Forecasters will have a better idea Thursday of what powerful Hurricane Florence is going to do. But it might be Sunday before South Carolina has a real sense of how much danger its coast might be in.
The catastrophic storm reached Category 4 on Wednesday afternoon, blowing potentially devastating 130 mph winds. It was more than 1,000 miles to the southeast of Charleston and Bermuda, and expected to approach the East Coast by Tuesday.
Computer model runs at midday Wednesday, though, began to suggest Florence won't make landfall in South Carolina, as a few had predicted earlier. The National Hurricane Center moved its forecast "uncertainty" cone to leave only the northern coast of the state at its far edge.
But the runs still varied widely, and a number of them indicated landfall along the East Coast. Forecasters said it was still a speculative call with the air currents shifting that steer hurricanes.
"It's far too soon to speculate what, if any, impacts Florence may have on the U.S. East Coast next week," said National Hurricane Center specialists Robbie Berg and Jamie Rhome.
The model runs "are being very shifty right now with the overall general steering once Florence nears Bermuda," said meteorologist Shea Gibson, with the private company WeatherFlow.
The timing on a high pressure air current coming off the Northeast could be the deciding factor, he said.
"It's too dicey to make any calls right now," Gibson said.
Behind Florence, at least two more storms are beginning to spin off Africa in the tropical Atlantic. What happens with Florence could decide whether they track toward the outer Caribbean Island and potentially the Southeast, forecasters said.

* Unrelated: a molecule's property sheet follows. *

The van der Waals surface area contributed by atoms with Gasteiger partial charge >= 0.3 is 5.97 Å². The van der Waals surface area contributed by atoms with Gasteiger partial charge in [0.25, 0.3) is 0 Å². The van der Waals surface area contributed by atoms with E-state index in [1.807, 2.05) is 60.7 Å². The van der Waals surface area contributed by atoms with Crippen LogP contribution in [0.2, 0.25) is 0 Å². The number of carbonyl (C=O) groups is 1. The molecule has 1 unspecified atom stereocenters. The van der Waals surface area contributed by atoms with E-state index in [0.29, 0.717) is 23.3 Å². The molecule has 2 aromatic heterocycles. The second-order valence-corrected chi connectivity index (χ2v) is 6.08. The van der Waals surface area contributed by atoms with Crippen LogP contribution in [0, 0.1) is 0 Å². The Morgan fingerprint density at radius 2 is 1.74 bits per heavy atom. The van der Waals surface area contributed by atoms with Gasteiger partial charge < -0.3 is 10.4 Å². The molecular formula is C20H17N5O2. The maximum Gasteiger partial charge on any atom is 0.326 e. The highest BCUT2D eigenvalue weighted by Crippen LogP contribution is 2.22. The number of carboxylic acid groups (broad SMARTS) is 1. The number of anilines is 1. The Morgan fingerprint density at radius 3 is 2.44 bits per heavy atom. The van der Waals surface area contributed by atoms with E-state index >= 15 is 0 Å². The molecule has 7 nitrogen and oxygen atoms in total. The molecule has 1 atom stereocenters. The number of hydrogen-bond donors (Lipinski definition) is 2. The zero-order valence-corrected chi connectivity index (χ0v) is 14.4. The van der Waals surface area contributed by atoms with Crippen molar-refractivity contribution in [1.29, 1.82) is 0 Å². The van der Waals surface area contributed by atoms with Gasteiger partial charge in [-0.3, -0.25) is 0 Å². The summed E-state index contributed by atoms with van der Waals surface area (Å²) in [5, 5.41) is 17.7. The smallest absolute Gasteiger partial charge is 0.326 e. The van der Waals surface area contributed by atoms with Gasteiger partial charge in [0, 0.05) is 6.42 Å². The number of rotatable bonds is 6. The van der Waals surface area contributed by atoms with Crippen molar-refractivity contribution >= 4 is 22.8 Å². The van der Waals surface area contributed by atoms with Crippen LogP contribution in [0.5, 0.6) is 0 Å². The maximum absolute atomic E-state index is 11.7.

"We may have as many as three named tropical systems in the Atlantic at the same time next week," said hurricane meteorologist Dan Kottlowski of AccuWeather, a private company.
On Wednesday, despite running into winds that shear hurricane strength, Florence muscled up from a dangerous hurricane with 105 mph winds to a monster with winds as strong as Hurricane Hugo had when it slammed into Charleston in 1989.
Florence had hit a patch of hotter water that fuels the storms.
Hurricane Center forecasters expected the hurricane to weaken somewhat overnight.
If a shift in air currents fail to turn the storm, "Florence is likely to come dangerously close to the U.S. East Coast by the middle of next week," said meteorologist Jeff Masters, with the private company Weather Underground. "The steering currents so far in advance are difficult to accurately predict, but should grow more clear by Thursday."
"Next week could get sporty," said Mark Malsick, the severe weather liaison for the S.C. Climate Office.